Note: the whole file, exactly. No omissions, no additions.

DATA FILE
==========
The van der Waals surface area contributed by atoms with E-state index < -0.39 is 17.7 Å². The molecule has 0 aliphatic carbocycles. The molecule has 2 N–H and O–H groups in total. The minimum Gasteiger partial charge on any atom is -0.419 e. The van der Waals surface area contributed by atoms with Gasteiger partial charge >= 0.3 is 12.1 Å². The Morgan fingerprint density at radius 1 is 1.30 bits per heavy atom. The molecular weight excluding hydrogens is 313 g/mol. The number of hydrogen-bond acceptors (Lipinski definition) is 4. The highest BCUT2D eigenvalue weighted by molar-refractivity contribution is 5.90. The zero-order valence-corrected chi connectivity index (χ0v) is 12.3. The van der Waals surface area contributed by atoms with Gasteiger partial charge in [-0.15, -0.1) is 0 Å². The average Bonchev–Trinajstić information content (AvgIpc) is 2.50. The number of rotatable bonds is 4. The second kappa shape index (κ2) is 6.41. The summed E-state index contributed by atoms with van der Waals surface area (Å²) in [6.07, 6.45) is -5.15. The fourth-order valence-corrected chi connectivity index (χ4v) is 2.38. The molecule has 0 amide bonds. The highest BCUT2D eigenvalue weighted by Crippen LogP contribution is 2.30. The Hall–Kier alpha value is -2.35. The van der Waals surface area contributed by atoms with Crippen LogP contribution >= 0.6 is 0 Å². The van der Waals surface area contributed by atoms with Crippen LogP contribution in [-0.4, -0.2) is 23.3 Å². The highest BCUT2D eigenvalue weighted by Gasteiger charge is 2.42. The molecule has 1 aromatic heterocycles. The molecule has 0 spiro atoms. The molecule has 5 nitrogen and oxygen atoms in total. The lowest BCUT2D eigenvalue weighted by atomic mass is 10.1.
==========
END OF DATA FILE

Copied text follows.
The van der Waals surface area contributed by atoms with E-state index < -0.39 is 17.7 Å². The molecule has 0 aliphatic carbocycles. The molecule has 2 N–H and O–H groups in total. The minimum Gasteiger partial charge on any atom is -0.419 e. The van der Waals surface area contributed by atoms with Gasteiger partial charge >= 0.3 is 12.1 Å². The Morgan fingerprint density at radius 1 is 1.30 bits per heavy atom. The molecular weight excluding hydrogens is 313 g/mol. The number of hydrogen-bond acceptors (Lipinski definition) is 4. The highest BCUT2D eigenvalue weighted by molar-refractivity contribution is 5.90. The zero-order valence-corrected chi connectivity index (χ0v) is 12.3. The van der Waals surface area contributed by atoms with Gasteiger partial charge in [-0.15, -0.1) is 0 Å². The average Bonchev–Trinajstić information content (AvgIpc) is 2.50. The number of rotatable bonds is 4. The second kappa shape index (κ2) is 6.41. The summed E-state index contributed by atoms with van der Waals surface area (Å²) in [6.07, 6.45) is -5.15. The fourth-order valence-corrected chi connectivity index (χ4v) is 2.38. The molecule has 0 amide bonds. The highest BCUT2D eigenvalue weighted by Crippen LogP contribution is 2.30. The Hall–Kier alpha value is -2.35. The van der Waals surface area contributed by atoms with Crippen LogP contribution >= 0.6 is 0 Å². The van der Waals surface area contributed by atoms with Crippen LogP contribution in [-0.4, -0.2) is 23.3 Å². The highest BCUT2D eigenvalue weighted by Gasteiger charge is 2.42. The molecule has 1 aromatic heterocycles. The molecule has 0 spiro atoms. The molecule has 5 nitrogen and oxygen atoms in total. The lowest BCUT2D eigenvalue weighted by atomic mass is 10.1.